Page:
setlinebuf(stdout);
    }

    return getenv_real(s);
}

Then you compile that file as a shared object:

gcc -O2 -o linebufferedstdout.so -fpic -shared linebufferedstdout.c -ldl -lc

Then you set the LD_PRELOAD variable to load it along with your program:

$ LD_PRELOAD=./linebufferedstdout.so python test.py | tee -a test.out 
0
1000
2000
3000
4000

If you are lucky, your problem will be solved with no unfortunate side-effects.

You can set the LD_PRELOAD library in the shell, if necessary, or even specify that library system-wide (definitely NOT recommended) in /etc/ld.so.preload.

1
  • 1
    Great answer, but can't the buffering mode be changed to line for the environment? This is exactly what I don't like to do, change the source of all my programs. :( This should be OS controlled, don't you agree? The screen command is probably not good since I use qsub to submit jobs to large servers, or nohup on smaller servers. But, I will try it!
    – grokkaine
    Apr 1 '11 at 10:14
4

If you're trying to modify the behavior of an existing program try stdbuf (part of coreutils starting with version 7.5 apparently).

This buffers stdout up to a line:

stdbuf -oL command > output

This disables stdout buffering altogether:

stdbuf -o0 command > output

1
  • Exactly what I was looking for. This is the simplest solution and it works. Aug 28 '16 at 21:58
3

Have you considered piping to tee?

./program | tee a.txt

However, even tee won't work if "program" doesn't write anything to stdout until it is done. So, the effectiveness depends a lot on how your program behaves.

5
  • I just tried ./program | tee a.txt and ./program | tee -a a.txt. None works.
    – grokkaine
    Mar 31 '11 at 13:30
  • Does the program write anything before it ends? Is it flushing its buffers? What does a simple ./program do then?
    – Konerak
    Mar 31 '11 at 13:32
  • The program can be anything as long as it puts an output to the terminal. It can be a C program or a python script etc. I had the same problem in all of them. If I try to redirect the standard output to a file I can only read the file once the program ended.
    – grokkaine
    Mar 31 '11 at 13:36
  • Maybe the output is on stderr: ./program 2>&1 | tee a.txt
    – Ole Tange
    Mar 31 '11 at 13:39
  • Still not working. Anyway, the program runs well, I have the same problem with many other programs and scripts for months. There may be a general principle involved.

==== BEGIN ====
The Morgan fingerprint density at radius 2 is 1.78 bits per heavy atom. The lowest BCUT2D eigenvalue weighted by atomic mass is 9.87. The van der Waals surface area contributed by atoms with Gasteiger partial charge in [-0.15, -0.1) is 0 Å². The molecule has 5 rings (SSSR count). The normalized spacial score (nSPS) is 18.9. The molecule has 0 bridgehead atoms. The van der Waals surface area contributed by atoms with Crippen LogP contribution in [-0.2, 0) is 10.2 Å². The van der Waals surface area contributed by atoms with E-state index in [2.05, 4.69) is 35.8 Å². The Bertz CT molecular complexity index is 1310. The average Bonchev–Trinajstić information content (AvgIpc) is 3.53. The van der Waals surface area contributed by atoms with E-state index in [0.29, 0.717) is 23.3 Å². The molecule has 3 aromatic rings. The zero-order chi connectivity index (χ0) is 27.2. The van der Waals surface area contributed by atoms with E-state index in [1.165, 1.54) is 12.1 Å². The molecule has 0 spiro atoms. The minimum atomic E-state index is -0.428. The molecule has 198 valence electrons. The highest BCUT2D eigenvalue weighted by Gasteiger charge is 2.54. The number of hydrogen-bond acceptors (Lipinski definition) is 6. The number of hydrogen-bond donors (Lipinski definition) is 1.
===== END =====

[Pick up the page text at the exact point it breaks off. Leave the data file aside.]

– grokkaine
    Mar 31 '11 at 14:13
1

If the program writes to a file, you can read it while it is being written using tail -f a.txt.

1
  • The program writes to the standard output not to a file and the stdout must be redirected to a file. I checked your command with the little script above and it is not working. It is simple to circumvent this problem by appending to a file then closing that file after each append, but it is not what I want. What I want is to read standard output redirection on a file while the file is still generated.
    – grokkaine
    Mar 31 '11 at 14:34
0

Your problem is that most programs check to see if the output is a terminal or not. If the output is a terminal then output is buffered one line at a time (so each line is output as it is generated) but if the output is not a terminal then the output is buffered in larger chunks (4096 bytes at a time is typical) This behaviour is normal behaviour in the C library (when using printf for example) and also in the C++ library (when using cout for example), so any program written in C or C++ will do this.

Most other scripting languages (like perl, python, etc.) are written in C or C++ and so they have exactly the same buffering behaviour.

The answer above (using LD_PRELOAD) can be made to work on perl or python scripts, since the interpreters are themselves written in C.

0

The unbuffer command from the expect package does exactly what you are looking for.

$ sudo apt-get install expect
$ unbuffer python program.py | cat -
<watch output immediately show up here>